Thursday, May 18, 2023
- Last summer, the U.S. faced a severe mpox outbreak which was addressed by a concerted response from the White House and the U.S. Department of Health and Human Services (HHS), which resulted in a 99% decline in daily cases since August 2022.
- Mpox is a flu-like disease with most cases being associated with skin-to-skin contact among men.
- HHS is focusing on increasing vaccine uptake and improving vaccination rates in over-represented communities.
- Safety measures include receiving two doses of the mpox vaccine and temporarily adjusting certain aspects of one’s sex life.
- The CDC, HHS, and White House are working with various public health departments to distribute vaccines and provide necessary resources.
- Public advised to keep updated with current mpox cases, and for those with symptoms, to seek healthcare. Latest information and resources can be found on CDC’s mpox website, digital resources page, and community, work & school toolkits page.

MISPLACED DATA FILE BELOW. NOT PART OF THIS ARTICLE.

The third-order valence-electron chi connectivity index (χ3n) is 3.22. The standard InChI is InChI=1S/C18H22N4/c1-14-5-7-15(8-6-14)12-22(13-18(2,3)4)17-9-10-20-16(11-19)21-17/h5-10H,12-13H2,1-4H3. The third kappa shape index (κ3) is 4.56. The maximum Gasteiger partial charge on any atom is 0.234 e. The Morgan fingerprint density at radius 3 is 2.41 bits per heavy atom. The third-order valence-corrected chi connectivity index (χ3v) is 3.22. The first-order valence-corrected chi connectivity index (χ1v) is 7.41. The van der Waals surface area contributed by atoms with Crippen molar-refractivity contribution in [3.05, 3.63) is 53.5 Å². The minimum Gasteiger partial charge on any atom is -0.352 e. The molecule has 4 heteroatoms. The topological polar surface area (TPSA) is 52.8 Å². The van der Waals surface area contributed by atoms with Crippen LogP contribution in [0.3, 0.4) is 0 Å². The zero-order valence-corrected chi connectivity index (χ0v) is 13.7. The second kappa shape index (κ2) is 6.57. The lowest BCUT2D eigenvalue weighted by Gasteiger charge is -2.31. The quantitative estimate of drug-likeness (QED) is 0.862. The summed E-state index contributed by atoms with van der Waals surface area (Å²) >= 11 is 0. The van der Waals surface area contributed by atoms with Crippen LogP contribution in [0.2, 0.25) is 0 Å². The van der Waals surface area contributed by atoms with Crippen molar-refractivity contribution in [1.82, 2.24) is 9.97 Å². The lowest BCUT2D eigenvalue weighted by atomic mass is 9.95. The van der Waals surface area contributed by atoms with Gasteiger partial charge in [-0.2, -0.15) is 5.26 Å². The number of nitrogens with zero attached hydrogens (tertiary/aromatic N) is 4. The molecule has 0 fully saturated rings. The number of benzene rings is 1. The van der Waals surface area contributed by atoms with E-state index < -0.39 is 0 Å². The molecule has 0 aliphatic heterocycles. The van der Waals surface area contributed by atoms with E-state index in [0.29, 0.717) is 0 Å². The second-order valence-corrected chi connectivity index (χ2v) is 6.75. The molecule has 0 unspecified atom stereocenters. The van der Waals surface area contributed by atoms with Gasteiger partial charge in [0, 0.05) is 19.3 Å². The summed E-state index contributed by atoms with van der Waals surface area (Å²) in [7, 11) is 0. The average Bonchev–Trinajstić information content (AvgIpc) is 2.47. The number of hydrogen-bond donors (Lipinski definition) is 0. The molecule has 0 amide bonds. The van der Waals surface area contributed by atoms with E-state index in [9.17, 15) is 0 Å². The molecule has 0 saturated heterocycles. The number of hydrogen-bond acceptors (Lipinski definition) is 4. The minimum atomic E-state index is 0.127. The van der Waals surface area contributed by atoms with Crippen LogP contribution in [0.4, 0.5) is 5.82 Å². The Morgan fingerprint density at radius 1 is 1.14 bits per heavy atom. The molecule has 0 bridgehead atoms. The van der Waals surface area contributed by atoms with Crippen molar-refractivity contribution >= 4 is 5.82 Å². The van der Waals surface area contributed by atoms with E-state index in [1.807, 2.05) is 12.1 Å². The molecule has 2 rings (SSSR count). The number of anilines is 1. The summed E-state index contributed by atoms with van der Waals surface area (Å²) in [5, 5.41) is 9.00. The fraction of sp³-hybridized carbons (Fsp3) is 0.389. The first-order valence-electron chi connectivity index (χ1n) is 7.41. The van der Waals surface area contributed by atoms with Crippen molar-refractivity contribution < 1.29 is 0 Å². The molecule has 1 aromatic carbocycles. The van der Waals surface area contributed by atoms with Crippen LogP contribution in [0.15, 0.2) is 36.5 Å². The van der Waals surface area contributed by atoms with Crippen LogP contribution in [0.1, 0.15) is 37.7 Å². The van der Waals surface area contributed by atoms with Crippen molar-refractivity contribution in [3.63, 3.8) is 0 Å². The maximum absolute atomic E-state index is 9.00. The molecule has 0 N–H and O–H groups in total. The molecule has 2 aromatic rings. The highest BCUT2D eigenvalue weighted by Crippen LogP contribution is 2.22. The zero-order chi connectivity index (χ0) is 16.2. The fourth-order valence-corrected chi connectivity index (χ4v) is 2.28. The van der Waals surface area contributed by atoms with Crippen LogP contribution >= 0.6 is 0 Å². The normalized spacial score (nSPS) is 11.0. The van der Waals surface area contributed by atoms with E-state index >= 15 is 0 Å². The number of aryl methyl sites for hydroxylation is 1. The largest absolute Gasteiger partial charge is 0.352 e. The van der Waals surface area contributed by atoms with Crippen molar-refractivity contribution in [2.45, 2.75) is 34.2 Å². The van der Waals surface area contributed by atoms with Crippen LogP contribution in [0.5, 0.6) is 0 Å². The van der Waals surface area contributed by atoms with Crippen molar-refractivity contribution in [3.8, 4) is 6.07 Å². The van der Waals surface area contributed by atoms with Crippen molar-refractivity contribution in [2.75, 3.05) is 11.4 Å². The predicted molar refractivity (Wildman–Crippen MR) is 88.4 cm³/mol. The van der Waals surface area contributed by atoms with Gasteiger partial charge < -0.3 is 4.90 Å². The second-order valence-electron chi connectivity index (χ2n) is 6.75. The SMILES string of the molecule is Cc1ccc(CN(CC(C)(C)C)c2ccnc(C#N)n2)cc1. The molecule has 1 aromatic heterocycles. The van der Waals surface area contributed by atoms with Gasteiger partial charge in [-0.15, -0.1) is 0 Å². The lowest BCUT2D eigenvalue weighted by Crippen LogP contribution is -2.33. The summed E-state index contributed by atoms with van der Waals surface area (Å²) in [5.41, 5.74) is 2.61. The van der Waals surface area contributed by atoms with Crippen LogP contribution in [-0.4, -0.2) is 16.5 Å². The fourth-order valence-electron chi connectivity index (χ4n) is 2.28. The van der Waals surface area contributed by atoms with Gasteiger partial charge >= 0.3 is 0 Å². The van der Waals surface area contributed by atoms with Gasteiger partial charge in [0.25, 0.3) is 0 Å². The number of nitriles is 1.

- In preparation for the summer Pride events, the White House and HHS have engaged with numerous LGBTQI+ organizations, advocates, and event organizers.
Unedited Press Release Text:
Last Summer, the United States faced an unprecedented outbreak of mpox with limited resources. The White House and the U.S. Department of Health and Human Services (HHS) launched an urgent, whole of government response to address the outbreak, which resulted in the deployment of tests, vaccines, and investigational treatments nationwide through HHS’ Administration for Strategic Preparedness and Response (ASPR).
Working in lock step with the LGBTQI+ community, this response resulted in significant declines in cases and the end of the mpox Public Health Emergency on January 31, 2023. As a result, today, the average daily case rate in the United States is 1 or fewer – over a 99% decline in daily case counts since the outbreak’s peak in August 2022.
As we head into the Summer, the Biden-Harris Administration is focused on increasing vaccine uptake to mitigate the risks of mpox and keep communities safe.
The United States stands in a strong position to prevent the expansion of this outbreak as we head into Spring and Summer 2023.
For months, the Biden-Harris Administration has been working closely with jurisdictions and partners to monitor trends, increase vaccine uptake, and improve vaccination rates in communities over-represented in the outbreak to keep them safe.
Since the earliest days of the mpox outbreak, we have not taken our foot off the gas in the fight against mpox and providing resources, education, and outreach to increase equitable access to vaccination, testing, and investigational treatments in communities that could benefit.